Monday, 9 January 2017

There is no mandate for a hard Brexit

It’s now clear beyond doubt that the new Tory government is planning a hard, hard Brexit for Britain.

In her first interview of the year, new Prime Minister Theresa May said on Sky TV that Britain couldn’t hold on to ‘bits’ of EU membership.

She has ruled out continuing with ‘free movement of people’, which by default means we cannot stay in the EU Single Market after Brexit, even though that would be possible as a non-EU member.

But Mrs May has no mandate for the Brexit she is planning for Britain. The only option on the Referendum ballot paper was ‘Remain’ or ‘Leave’. We knew what ‘Remain’ meant, as we’d had it for over 40 years. But nobody voted on the type of ‘Leave’ we should have.

There was no box on the ballot paper on whether we should stay part of the EU Single Market after Brexit. No box to tick on whether to retain ‘free movement of people’ after Brexit. Mrs May now just assumes that’s what Leave means - but assumptions are dangerous, and undemocratic.

Mrs May should not be second-guessing what type of Brexit Britain wants. Nobody voted for a hard Brexit.

And importantly, the Conservative manifesto of 2015 – the basis on which the Conservative government was elected – assumed Britain would be staying in the EU.
All the Tory party’s plans, provisions and visions laid out in that manifesto were based entirely on our EU membership continuing.

Yes, the Conservative manifesto promised an in/out EU referendum and to abide by the result, whatever it was. But nowhere, absolutely nowhere, in the Conservative manifesto was there any blue print for Britain after Brexit.

You’d think that since the Conservatives promised to abide by the Referendum result, their manifesto would have included at least a page, or a paragraph, on its strategy and goals in the event of ‘Leave’ winning. But no. There is nothing.

It means that Mrs May’s new Tory government does not have a mandate to take Britain on the Brexit of her choosing.

To obtain a new democratic mandate for a particular type of Brexit (and there are several Brexits possible) Mrs May would need to win another General Election, or another Referendum on the terms of Brexit, or to ask Parliament.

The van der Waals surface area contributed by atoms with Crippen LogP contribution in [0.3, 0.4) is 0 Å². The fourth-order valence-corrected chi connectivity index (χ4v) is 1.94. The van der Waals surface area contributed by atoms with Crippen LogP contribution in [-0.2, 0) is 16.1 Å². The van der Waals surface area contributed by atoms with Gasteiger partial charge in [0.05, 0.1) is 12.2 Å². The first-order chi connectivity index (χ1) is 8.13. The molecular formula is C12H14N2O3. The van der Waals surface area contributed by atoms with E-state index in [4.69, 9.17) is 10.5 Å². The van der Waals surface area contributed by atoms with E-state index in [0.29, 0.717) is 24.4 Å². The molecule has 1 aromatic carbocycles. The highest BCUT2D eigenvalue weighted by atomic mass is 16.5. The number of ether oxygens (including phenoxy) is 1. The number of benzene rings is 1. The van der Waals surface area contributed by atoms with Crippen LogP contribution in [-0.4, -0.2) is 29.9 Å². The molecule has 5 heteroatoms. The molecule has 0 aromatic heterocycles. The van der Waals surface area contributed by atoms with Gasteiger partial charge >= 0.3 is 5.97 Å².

But she’s made it clear that none of these options will be offered.

Now, everything Mrs May is planning to do is in direct conflict with the provisions and promises in the manifesto on which the Tory Party, under David Cameron’s leadership, was elected into power in May 2015.
• The Conservative manifesto promised, "Our aim is to make Britain the best place to do business in Europe." How is that achievable or compatible with Brexit?
• The Conservative manifesto confirmed, "We are clear about what we want from Europe. We say: yes to the Single Market." Precisely how will our new Tory government say 'yes' to the Single Market and still have Brexit?
• The Conservative manifesto promised "Yes to a family of nation states, all part of a European Union." How, precisely, will that manifesto pledge be achievable by this new Tory administration with Brexit?
• The 2015 Conservative manifesto promised, "We want to expand the Single Market, breaking down the remaining barriers to trade and ensuring that new sectors are opened up to British firms." How will the new Conservative government achieve that AND Brexit?
The Conservative 2015 manifesto assumed Britain would be staying in the EU - that, after all, was the official position of David Cameron's Tory government. His government formally urged Britain to vote to Remain in the EU.

But he, and his government, have gone. His manifesto only promised Tory plans for Britain based on the expectation that we’d stay in the EU. But none of those Tory manifesto plans are compatible with Brexit. Clearly, that manifesto is now redundant.

What's needed now is a new Tory manifesto that spells out the plan for Britain outside, rather than inside, the EU. Then, we should be allowed a vote on that new manifesto - or at the very least, Parliament should be allowed a vote on accepting or rejecting Mrs May's Brexit plan.

In the meantime, Mrs May has no mandate to continue.

Some may say that manifestos are not important, because they are not legally binding (pretty much the same as the Referendum wasn’t legally binding).

However, a party’s manifesto is its pledge to the nation on what it promises to do if voted into power.

Last month the Telegraph reported that Mrs May wants Britain to withdraw from the European Convention on Human Rights – but since that wasn’t in the Conservative’s 2015 manifesto, the paper indicated that she plans to add that to the next Tory manifesto for the 2020 General Election.

Mrs May should do the same for her plans for Brexit – because the Tory 2015 manifesto contained none.
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